Thursday, June 20, 2024

SPTC supports traditional dredging along Hol Chan Marine Reserve near Secret Beach

Share

Following several reports of illegal dredging within the Hol Chan Marine Reserve near the Secret Beach area of Ambergris Caye, the Mining Unit in the Ministry of Natural Resources has launched an investigation to deter the unauthorized activity. The dredging consists of artisanal and small-scale dredging and is allegedly being done by several property owners, who are taking the sand from the seabed via boats to use as landfill. However, dredging can only be approved by the Mining Unit, and even though The San Pedro Town Council (SPTC) has been granting permission, they have no authority to grant dredging permits.

Courtesy of News5

The reported activity is taking place within the expanded zone of the Hol Chan Marine Reserve and has become a concern for fisheries enforcement. Hol Chan’s patrol officers were the first to spot persons digging underwater, and others using dredging machines. When the patrol officers attempted to stop the activity, they were told that the SPTC granted them permission on a temporary basis. The permits are contrary to what is stated under the Mines and Minerals Act, whereby it is the Mining Unit responsible for the issuance of dredging permits.

Courtesy of News5

A permission letter from the SPTC was provided by a property owner to the media. The letter authorized the digging of about 50 feet around his pier for better access. The San Pedro Sun visited with Mayor Guerrero, who stated that such type of dredging is traditional on the island and has been happening for decades. “The problem now is that that area has become a marine reserve,” said Guerrero. “All of that coastline is very low and that is how people fill up their properties, I am not stopping it, especially traditional dredging,” Guerrero added that before Hol Chan was expanded to the western side of Ambergris Caye, there was an agreement to allow the continuation of traditional dredging. “I will not give permission for massive dredging, I know better than that, but the traditional, they can take me to court if they want,” Guerrero said. He stated that they will be having a meeting with Hol Chan in the following days to discuss the issue with these small scale and artisanal dredging.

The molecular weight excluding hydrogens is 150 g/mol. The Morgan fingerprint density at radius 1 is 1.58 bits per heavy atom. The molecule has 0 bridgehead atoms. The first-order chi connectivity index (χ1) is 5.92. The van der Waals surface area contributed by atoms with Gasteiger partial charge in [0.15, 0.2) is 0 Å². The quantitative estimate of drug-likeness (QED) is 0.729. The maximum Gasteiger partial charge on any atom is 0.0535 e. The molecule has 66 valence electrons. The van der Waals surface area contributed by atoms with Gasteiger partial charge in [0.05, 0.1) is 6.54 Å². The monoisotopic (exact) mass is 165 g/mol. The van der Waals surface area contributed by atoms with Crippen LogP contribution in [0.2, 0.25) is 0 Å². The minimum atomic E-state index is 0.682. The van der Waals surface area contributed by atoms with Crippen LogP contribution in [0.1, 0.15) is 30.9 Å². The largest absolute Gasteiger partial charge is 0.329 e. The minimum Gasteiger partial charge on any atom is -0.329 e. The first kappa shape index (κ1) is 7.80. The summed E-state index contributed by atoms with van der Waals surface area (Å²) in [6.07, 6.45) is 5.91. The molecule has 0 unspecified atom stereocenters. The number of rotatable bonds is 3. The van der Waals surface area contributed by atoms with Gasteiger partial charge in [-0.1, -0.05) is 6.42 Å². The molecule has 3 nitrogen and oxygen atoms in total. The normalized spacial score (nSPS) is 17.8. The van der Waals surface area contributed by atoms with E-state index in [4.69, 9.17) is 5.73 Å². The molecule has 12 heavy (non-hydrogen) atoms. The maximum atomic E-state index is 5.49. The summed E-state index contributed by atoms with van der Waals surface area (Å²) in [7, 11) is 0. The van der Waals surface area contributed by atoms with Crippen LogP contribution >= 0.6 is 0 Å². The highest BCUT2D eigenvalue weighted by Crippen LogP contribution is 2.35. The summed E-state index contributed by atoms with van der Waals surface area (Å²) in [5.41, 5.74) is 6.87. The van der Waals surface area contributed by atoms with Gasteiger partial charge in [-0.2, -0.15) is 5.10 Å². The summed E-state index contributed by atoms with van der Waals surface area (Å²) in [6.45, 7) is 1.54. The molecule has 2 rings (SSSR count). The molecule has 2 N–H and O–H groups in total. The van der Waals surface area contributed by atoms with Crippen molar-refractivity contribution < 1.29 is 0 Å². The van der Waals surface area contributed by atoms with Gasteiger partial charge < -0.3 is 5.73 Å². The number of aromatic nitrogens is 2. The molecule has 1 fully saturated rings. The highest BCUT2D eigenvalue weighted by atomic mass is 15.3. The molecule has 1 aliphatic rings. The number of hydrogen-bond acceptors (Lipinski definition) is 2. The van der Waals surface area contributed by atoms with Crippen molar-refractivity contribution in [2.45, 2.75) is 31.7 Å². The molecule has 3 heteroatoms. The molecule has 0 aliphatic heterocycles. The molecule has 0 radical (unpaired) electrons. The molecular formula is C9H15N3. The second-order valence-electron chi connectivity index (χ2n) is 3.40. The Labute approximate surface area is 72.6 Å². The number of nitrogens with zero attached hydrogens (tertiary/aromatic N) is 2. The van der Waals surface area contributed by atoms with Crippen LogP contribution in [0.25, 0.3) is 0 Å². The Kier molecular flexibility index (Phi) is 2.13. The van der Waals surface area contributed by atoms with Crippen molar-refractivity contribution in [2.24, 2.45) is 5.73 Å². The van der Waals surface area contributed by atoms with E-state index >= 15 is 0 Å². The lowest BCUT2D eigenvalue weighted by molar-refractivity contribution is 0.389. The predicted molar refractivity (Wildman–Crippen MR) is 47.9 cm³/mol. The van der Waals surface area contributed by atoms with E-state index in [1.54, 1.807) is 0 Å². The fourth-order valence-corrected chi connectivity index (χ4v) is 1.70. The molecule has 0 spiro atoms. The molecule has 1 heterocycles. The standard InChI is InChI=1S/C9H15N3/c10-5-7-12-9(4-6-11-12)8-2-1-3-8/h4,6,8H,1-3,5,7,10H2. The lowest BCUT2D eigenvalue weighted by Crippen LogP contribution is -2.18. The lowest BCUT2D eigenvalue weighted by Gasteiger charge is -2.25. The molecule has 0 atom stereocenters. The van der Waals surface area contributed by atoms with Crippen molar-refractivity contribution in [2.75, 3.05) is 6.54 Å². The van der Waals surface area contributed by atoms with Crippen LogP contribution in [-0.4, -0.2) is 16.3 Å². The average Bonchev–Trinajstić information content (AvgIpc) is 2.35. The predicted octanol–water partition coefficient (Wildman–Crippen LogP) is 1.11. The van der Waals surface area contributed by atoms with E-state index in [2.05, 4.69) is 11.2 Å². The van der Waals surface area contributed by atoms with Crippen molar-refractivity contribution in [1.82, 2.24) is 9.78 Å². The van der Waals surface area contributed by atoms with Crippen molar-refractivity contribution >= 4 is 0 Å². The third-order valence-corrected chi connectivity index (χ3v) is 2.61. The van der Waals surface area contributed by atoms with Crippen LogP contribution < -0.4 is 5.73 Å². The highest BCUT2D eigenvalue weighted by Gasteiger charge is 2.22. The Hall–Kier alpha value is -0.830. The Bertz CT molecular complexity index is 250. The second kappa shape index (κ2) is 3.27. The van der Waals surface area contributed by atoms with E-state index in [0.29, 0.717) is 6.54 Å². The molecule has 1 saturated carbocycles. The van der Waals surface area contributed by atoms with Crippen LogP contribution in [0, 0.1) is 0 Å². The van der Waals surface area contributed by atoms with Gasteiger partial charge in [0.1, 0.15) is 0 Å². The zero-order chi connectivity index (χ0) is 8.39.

Courtesy of News5

The San Pedro Sun reached out to the Hol Chan Marine Reserve, but no one was available to comment on the matter. However, a cease and desist order was issued to some people who were dredging in November 2019 by the Mining Unit stating, ‘You and/or your agents are hereby advised that if extraction is currently taking place outside of a valid mineral right adjacent to parcels 8980 and 8981; to cease all extractive activities until these extractions are normalized through the settlement of fines and subsequent issuance of a Mineral Right. Likewise you and/or your agents are hereby instructed to contact this office no later than November 20, 2019 to start the process or normalization.’

Courtesy of News5

The Cessation Order was to come in to effect upon receipt and failure to comply with it would result in the further administering of charges.
The Mining Unit was contacted for a follow up on this Cessation Order, but they briefly stated that an investigation was taking place and could not further comment on the issue.
The reserve was established in 1987, and covers around 4,448 acres and includes coral reef, seagrass beds, and mangroves forest. It spans from the south-east to the north-west side of the island near Secret Beach, where in November 2019 motorized watercraft and recreational equipment of that nature were banned. These regulations were put in place to prevent the disturbance of natural habitats for species like Bone Fish and Permit, which supports the multi-million-dollar fly fishing industry.

Read more

 

Please help support Local Journalism in Belize

For the first time in the history of the island's community newspaper, The San Pedro Sun is appealing to their thousands of readers to help support the paper during the COVID-19 pandemic. Since 1991 we have tirelessly provided vital local and national news. Now, more than ever, our community depends on us for trustworthy reporting, but our hard work comes with a cost. We need your support to keep delivering the news you rely on each and every day. Every reader contribution, however big or small, is so valuable. Please support us by making a contribution.

Local News